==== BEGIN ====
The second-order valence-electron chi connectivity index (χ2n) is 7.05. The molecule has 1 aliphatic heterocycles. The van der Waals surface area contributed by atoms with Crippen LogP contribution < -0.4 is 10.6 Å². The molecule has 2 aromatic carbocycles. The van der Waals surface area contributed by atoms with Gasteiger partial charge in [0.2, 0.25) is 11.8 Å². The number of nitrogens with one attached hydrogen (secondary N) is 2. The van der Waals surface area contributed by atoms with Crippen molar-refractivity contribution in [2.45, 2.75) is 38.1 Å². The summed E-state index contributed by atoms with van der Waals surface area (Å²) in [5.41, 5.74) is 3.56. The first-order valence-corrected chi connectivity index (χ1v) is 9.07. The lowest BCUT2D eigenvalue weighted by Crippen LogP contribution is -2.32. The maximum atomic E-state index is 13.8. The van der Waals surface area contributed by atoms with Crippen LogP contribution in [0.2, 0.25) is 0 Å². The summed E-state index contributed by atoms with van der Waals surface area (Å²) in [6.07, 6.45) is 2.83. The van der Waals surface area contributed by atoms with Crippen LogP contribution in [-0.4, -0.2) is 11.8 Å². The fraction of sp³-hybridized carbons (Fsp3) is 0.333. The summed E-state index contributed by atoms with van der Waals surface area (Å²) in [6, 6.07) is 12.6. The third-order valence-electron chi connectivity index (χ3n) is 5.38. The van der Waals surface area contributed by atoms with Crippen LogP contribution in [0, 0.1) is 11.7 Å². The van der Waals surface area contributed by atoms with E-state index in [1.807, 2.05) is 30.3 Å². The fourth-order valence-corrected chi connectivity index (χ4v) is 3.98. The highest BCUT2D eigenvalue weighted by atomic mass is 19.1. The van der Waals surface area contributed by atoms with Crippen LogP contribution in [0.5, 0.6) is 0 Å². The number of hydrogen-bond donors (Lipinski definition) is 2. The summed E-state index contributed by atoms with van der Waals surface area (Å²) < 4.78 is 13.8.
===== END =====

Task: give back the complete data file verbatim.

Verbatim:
The second-order valence-electron chi connectivity index (χ2n) is 7.05. The molecule has 1 aliphatic heterocycles. The van der Waals surface area contributed by atoms with Crippen LogP contribution < -0.4 is 10.6 Å². The molecule has 2 aromatic carbocycles. The van der Waals surface area contributed by atoms with Gasteiger partial charge in [0.2, 0.25) is 11.8 Å². The number of nitrogens with one attached hydrogen (secondary N) is 2. The van der Waals surface area contributed by atoms with Crippen molar-refractivity contribution in [2.45, 2.75) is 38.1 Å². The summed E-state index contributed by atoms with van der Waals surface area (Å²) in [5.41, 5.74) is 3.56. The first-order valence-corrected chi connectivity index (χ1v) is 9.07. The lowest BCUT2D eigenvalue weighted by Crippen LogP contribution is -2.32. The maximum atomic E-state index is 13.8. The van der Waals surface area contributed by atoms with Crippen LogP contribution in [0.2, 0.25) is 0 Å². The summed E-state index contributed by atoms with van der Waals surface area (Å²) in [6.07, 6.45) is 2.83. The van der Waals surface area contributed by atoms with Crippen LogP contribution in [-0.4, -0.2) is 11.8 Å². The fraction of sp³-hybridized carbons (Fsp3) is 0.333. The summed E-state index contributed by atoms with van der Waals surface area (Å²) in [6, 6.07) is 12.6. The third-order valence-electron chi connectivity index (χ3n) is 5.38. The van der Waals surface area contributed by atoms with Crippen LogP contribution in [0, 0.1) is 11.7 Å². The van der Waals surface area contributed by atoms with E-state index in [1.807, 2.05) is 30.3 Å². The fourth-order valence-corrected chi connectivity index (χ4v) is 3.98. The highest BCUT2D eigenvalue weighted by atomic mass is 19.1. The van der Waals surface area contributed by atoms with Crippen LogP contribution in [0.5, 0.6) is 0 Å². The number of hydrogen-bond donors (Lipinski definition) is 2. The summed E-state index contributed by atoms with van der Waals surface area (Å²) < 4.78 is 13.8.